And boy, weren’t we glad we didn’t forgo the home inspection on this home. This home was gorgeous. I even went in feeling we wouldn’t find much of anything. Yet when it was all said in done we found about $16,000 worth of issues that needed to be taken care of immediately…. from a leaking soil pipe to rotted sheathing under the siding to a large amount of mold in the attic.
Without the home inspection, we would have paid top dollar for a home that needed a significant amount of repairs. Or, the mold could have been a serious health issue that went undetected.
The good news is they negotiated the seller completing all of the repairs prior to close….. all because they kept their right to complete a home inspection by not removing the home inspection contingency.
Is there Another Way I Strengthen My Offer Without Waiving My Home Inspection Contingency?
One way is to state in the home inspection contingency that the buyer can only back away if non-cosmetic repairs result in a repair of over XXXX.XX amount of dollars.
By using a home inspection contingency that sets a dollar amount, you accomplish two things.
First, you retain your right to a home inspection and if any repairs arise that are more than you are willing to or can handle spending comes along, you are still protected from purchasing that may have significant safety, structural or system issues.
Secondly, you give the seller a little peace of mind. They don’t have to worry about buyer’s remorse or be nickeled and dimed by every little issue with the home.
You still get your home inspection while still strengthening your offer.
Another alternative is to do a home inspection before submitting an offer. By doing so you can put your best offer forward knowing whether you have significant work ahead of you or not.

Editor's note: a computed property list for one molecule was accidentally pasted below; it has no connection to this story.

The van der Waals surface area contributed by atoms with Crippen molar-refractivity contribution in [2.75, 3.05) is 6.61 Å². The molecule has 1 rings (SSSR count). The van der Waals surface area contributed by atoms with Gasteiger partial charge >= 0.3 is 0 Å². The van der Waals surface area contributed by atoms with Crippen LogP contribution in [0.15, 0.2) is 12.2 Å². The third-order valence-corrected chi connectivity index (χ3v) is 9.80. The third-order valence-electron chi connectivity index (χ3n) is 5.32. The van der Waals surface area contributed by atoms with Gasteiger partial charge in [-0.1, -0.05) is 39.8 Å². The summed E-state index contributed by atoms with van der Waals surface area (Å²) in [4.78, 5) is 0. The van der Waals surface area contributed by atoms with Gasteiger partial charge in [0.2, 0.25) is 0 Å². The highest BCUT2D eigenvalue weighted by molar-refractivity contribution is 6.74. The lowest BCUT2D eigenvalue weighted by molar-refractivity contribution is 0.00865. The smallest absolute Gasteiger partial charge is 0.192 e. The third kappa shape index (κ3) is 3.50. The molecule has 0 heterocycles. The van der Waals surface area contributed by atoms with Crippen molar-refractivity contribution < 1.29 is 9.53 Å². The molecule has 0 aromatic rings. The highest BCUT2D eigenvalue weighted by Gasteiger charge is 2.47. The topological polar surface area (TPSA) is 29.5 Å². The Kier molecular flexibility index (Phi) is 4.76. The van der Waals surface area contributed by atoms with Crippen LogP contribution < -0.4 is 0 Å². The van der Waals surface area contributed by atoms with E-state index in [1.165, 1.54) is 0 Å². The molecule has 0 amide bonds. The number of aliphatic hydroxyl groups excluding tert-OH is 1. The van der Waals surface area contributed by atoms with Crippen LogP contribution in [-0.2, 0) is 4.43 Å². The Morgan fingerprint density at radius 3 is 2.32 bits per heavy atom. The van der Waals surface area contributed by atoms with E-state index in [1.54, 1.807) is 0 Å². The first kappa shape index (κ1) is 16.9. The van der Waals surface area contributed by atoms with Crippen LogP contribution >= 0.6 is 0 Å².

Think About A Home Inspection Before Putting In An Offer
One strategy to strengthen your offer by removing your home inspection contingency in a contract is to do a home inspection before submitting an offer on a home.
By doing a pre-offer home inspection, you get to still have your home inspection to make sure you are buying a sound house, you strengthen your offer and you make your offer more attractive to a home seller.
It is a win-win strategy for both homebuyer and seller.
It Is Your Decision Whether to Waive The Home Inspection Contingency or Not
Ultimately it is your decision whether to remove the home inspection contingency from your offer in Massachusetts. Don’t let an agent or home seller talk you into waiving a home inspection if you are not comfortable with it.
One or more costly repairs can turn the American dream into a nightmare for the unseasoned home buyer.
Yes, this market is stressful for home buyers, but don’t let that stress lead to a bad decision. Your misguided decision could end up costing you tens of thousands of dollars down the road.
There is no doubt waiving your home inspection can strengthen an offer, but before you do sit back and assess a few things.
The first question asked should be…. do you have enough knowledge to assess a home alone? A seasoned homeowner or someone in the trades may have enough knowledge to go through a home with a fine-tooth comb and assess if there are any serious issues with a house. Of course, age and condition may play some part in your decision of whether to waive a home inspection contingency or not.
If you do waive your right to a home inspection and some serious issues occur that need attention, do you have the money to handle a repair?
Certain issues like a leaking roof or a furnace that needs replacement are issues that need immediate attention and can not be put off. Make sure you have cash reserves to handle any significant repairs that you may have missed because you waived your home inspection contingency.
- Kyle Hiscock Why You Should Have a Home Inspection
- Paul Sian Negotiating After the Home Inspection
- Bill Gassett What to Inspect When Buying a Home
- Sharon Paxson Don’t Buy A Money Pit
Haverhill Homes for Sale
Waiving Your Home Inspection Is a Bad Idea! is written by Kevin Vitali of EXIT Group One Real Estate. If you would like to sell your home or buy a new home give me a call at 978-360-0422 and let’s get the process started.
Real Estate Services in the following areas: Northeast Massachusetts, Merrimack Valley, North Shore and Metrowest. Including the following communities and the surrounding area- Amesbury, Andover, Billerica, Burlington, Chelmsford, Dracut, Groveland, Haverhill, Lowell, Melrose, Merrimac, Methuen, Middleton, North Andover, North Reading, Reading, Stoneham, Tewksbury, Tyngsborough, Wakefield, Wilmington, Westford